ASCENDS: Past, Present and Future

Thursday, 18 December 2014: 10:55 AM
Berrien Moore III, University of Oklahoma, Norman, OK, United States
ASCENDS: Past,Present and Future by Berrien Moore III (University of Oklahoma) and Ken Jucks (NASA) with The ASCENDS Science Working Group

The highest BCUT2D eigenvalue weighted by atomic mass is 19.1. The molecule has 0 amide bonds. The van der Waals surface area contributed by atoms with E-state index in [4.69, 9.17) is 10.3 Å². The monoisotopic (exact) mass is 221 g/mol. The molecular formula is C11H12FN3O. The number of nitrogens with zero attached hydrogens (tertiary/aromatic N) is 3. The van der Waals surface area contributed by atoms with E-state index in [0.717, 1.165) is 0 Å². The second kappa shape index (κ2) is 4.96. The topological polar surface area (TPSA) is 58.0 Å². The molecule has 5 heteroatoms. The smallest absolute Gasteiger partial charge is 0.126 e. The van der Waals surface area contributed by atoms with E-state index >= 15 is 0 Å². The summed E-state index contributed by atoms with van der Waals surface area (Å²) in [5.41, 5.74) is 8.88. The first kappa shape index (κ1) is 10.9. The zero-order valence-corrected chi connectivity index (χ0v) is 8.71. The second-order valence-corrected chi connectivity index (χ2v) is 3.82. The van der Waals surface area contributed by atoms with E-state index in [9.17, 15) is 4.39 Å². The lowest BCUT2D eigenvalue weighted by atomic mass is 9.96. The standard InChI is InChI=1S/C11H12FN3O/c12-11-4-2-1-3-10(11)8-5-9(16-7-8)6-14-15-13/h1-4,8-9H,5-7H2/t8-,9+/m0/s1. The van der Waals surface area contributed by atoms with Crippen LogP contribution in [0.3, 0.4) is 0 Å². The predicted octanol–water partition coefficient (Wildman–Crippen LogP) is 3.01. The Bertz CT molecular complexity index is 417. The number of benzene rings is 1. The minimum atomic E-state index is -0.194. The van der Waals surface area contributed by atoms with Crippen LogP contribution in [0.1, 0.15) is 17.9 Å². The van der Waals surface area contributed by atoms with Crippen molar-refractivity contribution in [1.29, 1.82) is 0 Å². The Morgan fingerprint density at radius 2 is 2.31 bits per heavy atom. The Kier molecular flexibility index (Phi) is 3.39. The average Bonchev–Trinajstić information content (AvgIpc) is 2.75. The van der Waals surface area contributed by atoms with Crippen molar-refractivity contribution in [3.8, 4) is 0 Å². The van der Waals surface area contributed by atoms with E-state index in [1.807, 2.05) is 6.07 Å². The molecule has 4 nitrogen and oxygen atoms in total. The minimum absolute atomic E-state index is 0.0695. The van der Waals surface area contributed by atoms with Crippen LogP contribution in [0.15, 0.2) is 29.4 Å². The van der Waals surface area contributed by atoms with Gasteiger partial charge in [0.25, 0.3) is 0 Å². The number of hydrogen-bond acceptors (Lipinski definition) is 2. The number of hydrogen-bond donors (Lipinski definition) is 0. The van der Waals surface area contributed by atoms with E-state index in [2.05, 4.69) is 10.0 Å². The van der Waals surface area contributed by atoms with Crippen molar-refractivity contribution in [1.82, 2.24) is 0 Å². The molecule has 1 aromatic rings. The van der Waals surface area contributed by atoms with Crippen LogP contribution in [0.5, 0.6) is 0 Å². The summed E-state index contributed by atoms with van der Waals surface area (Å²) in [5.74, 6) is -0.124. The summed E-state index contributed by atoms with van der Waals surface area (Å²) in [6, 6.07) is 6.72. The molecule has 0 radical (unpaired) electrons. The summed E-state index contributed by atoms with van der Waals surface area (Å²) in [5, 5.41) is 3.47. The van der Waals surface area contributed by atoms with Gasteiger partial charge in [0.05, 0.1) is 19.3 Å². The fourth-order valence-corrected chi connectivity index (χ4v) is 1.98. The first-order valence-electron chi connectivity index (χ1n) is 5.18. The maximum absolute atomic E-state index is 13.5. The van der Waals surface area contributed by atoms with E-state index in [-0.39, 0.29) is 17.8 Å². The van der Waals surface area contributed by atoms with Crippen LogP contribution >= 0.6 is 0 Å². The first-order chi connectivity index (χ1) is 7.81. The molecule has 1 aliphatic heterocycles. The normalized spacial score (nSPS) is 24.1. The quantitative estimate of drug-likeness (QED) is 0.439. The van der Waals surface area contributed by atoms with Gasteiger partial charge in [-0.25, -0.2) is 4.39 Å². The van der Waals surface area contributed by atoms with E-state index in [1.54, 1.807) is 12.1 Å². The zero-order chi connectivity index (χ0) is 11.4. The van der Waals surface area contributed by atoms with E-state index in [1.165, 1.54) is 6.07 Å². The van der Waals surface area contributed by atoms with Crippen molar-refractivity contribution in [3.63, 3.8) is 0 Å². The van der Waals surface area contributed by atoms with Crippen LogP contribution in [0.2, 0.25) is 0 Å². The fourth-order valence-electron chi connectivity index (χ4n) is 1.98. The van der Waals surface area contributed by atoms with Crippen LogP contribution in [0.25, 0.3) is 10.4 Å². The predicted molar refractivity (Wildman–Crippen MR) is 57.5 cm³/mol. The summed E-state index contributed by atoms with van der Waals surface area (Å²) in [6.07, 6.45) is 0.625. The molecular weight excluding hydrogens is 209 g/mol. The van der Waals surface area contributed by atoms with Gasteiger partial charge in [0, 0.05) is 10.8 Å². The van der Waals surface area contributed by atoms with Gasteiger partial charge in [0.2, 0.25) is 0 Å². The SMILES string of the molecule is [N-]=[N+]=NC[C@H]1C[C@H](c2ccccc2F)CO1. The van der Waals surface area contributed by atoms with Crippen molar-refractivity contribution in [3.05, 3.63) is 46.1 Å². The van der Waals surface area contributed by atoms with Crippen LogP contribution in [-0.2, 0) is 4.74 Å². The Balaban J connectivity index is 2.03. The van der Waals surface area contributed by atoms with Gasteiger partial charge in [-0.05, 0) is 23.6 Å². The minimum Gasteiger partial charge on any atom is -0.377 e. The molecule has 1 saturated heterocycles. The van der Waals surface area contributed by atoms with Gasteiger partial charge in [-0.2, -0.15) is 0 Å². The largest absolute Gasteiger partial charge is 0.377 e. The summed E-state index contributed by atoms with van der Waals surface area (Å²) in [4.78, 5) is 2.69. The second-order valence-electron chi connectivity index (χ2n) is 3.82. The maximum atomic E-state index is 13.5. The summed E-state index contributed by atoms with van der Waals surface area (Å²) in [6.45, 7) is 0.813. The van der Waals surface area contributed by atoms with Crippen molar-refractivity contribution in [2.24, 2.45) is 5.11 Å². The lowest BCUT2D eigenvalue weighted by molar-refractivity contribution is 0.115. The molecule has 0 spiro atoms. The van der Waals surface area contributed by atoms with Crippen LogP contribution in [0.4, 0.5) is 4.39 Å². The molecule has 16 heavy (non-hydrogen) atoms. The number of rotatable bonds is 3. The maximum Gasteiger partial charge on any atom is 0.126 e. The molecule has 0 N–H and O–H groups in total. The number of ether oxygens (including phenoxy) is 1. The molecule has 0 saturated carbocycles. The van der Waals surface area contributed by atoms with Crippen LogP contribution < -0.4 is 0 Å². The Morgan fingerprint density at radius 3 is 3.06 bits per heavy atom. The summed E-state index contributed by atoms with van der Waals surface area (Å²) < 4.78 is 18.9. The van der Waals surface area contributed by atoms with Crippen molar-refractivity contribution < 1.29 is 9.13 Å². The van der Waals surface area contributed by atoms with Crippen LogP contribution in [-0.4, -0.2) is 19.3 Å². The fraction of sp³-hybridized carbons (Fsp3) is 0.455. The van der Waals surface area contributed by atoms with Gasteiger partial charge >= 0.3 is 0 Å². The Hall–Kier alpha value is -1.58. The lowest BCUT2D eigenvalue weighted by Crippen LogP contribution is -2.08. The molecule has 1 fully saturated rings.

The Active Sensing of CO2 Emissions over Nights,Days,and Seasons (ASCENDS) mission was recommended by the National Research Council’s Decadal Survey,and it is considered the scientific and technological next step following Japan’s Greenhouse gases Observing SATellite (GOSAT) and NASA’s Orbiting Carbon Observatory (OCO).Space agencies are commitment to CO2 observations:GOSAT-2:Japan is proceeding with its development;OCO-2:NASA has launched it into the A-Train;TanSat:China’s CO2 mission is in development,and CarbonSat is being considered by ESA.Using a laser,ASCENDS will make uninterrupted CO2 observations in high-latitudes,nighttime observations,and measurements in partly cloud conditions.ASCENDS expands the sampling of the atmosphere and may avoid some of the potential biases of passive systems.An issue for any mission is the linkage of observations to information regarding the subject of interest—in this case,surface fluxes of CO2.ASCENDS and the other low-Earth orbiting CO2 missions are difference from most missions in which the subject of interest is directly observed.In the case of these missions,the purpose of the atmospheric measurement is to determine surface fluxes that are distant from where the atmosphere is observed.This distinction between the subject observed and the subject of interest places added importance on the mission’s observational requirements that governs the specifications of the mission and instrument.We discuss the challenge of establishing these mission requirements and present quantitative information on mapping observations with their uncertainties to information regarding terrestrial and oceanic surface fluxes of CO2.Results from the ASCENDS Science Working Group that the link measurement requirements to flux determination (or flux uncertainty reductions) are highlighted.We discuss modeling challenges that are coupled with this next generation of space-based CO2 observations and review the history of ASCENDS and its current status.